Former California Governor Arnold Schwarzenegger is coming after oil companies, claiming they were "knowingly killing people all over the world" by playing a part in triggering and exacerbating global warming. Schwarzenegger made the announcement on March 11 during a live recording of POLITICO’s Off Message podcast, revealing he was currently in talks with several private law firms to aid with the lawsuit.

"The oil companies knew from 1959 on, they did their own study that there would be global warming happening because of fossil fuels, and on top of it that it would be risky for people’s lives, that it would kill," Schwarzenegger said on the podcast. He compares the oil companies role in global warming to the tobacco industry hiding the fact that smoking can severely harm people's health.

And because people should be made aware of how much their lifestyle contributes to harming the environment, he believes any product that was produced, or processed, using fossil fuels (hint: that's nearly everything we buy) should have a label on it. After all, we've done the same with cigarettes, following the signing of the the Family Smoking Prevention and Tobacco Control Act in 2009.

"Because to me it’s absolutely irresponsible to know that your product is killing people and not have a warning label on it, like tobacco,” Schwarzenegger continued. “Every gas station [should have a warning label], every car should have a warning label on it, every product that has fossil fuels should have a warning label on it.”

The former governor went as far as to say that ignoring the impacts of extracting and profiting from fossil fuels was comparable to first degree murder: "If you walk into a room and you know you’re going to kill someone, it’s first degree murder; I think it’s the same thing with the oil companies,” he said.

Schwarzenegger didn't specify which oil companies he intends to sue, but he isn't the first politician to take aim at those believed to be responsible for global warming. In January, New York Mayor Bill de Blasio revealed his own lawsuit would target fossil fuel companies BP, Chevron, ConocoPhillips, Exxon Mobil, and Royal Dutch Shell, stating they each "intentionally misled the public to protect their profits."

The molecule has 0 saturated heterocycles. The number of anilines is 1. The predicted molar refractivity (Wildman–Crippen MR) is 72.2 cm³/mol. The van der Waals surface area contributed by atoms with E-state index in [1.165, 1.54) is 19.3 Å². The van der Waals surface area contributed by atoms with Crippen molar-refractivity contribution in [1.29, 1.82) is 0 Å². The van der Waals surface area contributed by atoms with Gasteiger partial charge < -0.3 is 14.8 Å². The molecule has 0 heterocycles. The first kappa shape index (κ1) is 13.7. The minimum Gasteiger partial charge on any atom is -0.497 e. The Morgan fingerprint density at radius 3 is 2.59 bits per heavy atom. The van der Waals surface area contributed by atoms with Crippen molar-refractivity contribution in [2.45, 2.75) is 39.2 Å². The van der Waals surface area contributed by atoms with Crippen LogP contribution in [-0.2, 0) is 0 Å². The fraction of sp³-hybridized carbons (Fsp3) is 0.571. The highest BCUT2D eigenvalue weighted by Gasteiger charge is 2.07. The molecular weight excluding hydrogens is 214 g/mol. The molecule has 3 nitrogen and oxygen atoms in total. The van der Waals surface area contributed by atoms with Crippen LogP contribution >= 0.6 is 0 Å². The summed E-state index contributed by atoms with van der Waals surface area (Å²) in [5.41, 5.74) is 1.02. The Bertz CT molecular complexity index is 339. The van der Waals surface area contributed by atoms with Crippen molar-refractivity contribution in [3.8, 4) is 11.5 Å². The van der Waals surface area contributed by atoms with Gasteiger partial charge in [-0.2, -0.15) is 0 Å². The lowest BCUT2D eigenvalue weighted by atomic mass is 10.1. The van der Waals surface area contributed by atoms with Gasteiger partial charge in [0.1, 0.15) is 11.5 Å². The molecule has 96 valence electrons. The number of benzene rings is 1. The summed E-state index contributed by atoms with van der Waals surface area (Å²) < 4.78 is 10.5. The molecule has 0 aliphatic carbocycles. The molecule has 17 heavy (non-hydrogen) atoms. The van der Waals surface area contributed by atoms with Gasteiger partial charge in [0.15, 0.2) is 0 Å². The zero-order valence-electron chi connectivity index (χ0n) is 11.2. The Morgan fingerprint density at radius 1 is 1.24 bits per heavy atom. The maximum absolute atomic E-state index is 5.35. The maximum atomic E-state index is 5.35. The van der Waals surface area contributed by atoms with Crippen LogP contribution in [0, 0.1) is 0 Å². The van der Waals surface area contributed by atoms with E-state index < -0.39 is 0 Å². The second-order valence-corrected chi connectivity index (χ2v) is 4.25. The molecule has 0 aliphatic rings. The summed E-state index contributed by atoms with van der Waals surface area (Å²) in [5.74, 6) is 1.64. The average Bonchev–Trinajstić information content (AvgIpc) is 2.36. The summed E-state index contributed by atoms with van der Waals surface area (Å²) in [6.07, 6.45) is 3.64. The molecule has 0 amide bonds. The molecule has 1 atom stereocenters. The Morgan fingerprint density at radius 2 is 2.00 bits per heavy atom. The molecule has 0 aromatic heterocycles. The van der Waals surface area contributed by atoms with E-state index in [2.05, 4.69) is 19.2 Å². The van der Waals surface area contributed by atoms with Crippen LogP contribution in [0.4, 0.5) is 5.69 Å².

Mayor de Blasio and Comptroller Scott M. Stringer are also planning to divest the city’s pension funds from fossil fuel reserve owners. In 5 years' time, nearly $5 billion dollars could be divested from the city’s $189 billion pension funds.

In December, Reuters predicted a series of lawsuits against oil companies. Legal action over climate change damages is underpinned by a growing body of research linking individual oil corporations with specific degrees of global warming. A study from the Union of Concerned Scientists (UCS), published in the journal Climatic Change, found that the carbon emissions linked to the 50 biggest private oil companies, including BP, Chevron and Shell, were responsible for 16 percent of the global temperature rise between 1800 ans 2010.

“We’ve known for a long time that fossil fuels are the largest contributor to climate change,” said Brenda Ekwurzel, lead author and director of climate science with UCS, in a press release. “What’s new here is that we’ve verified just how much specific companies’ products have caused the Earth to warm and the seas to rise.”

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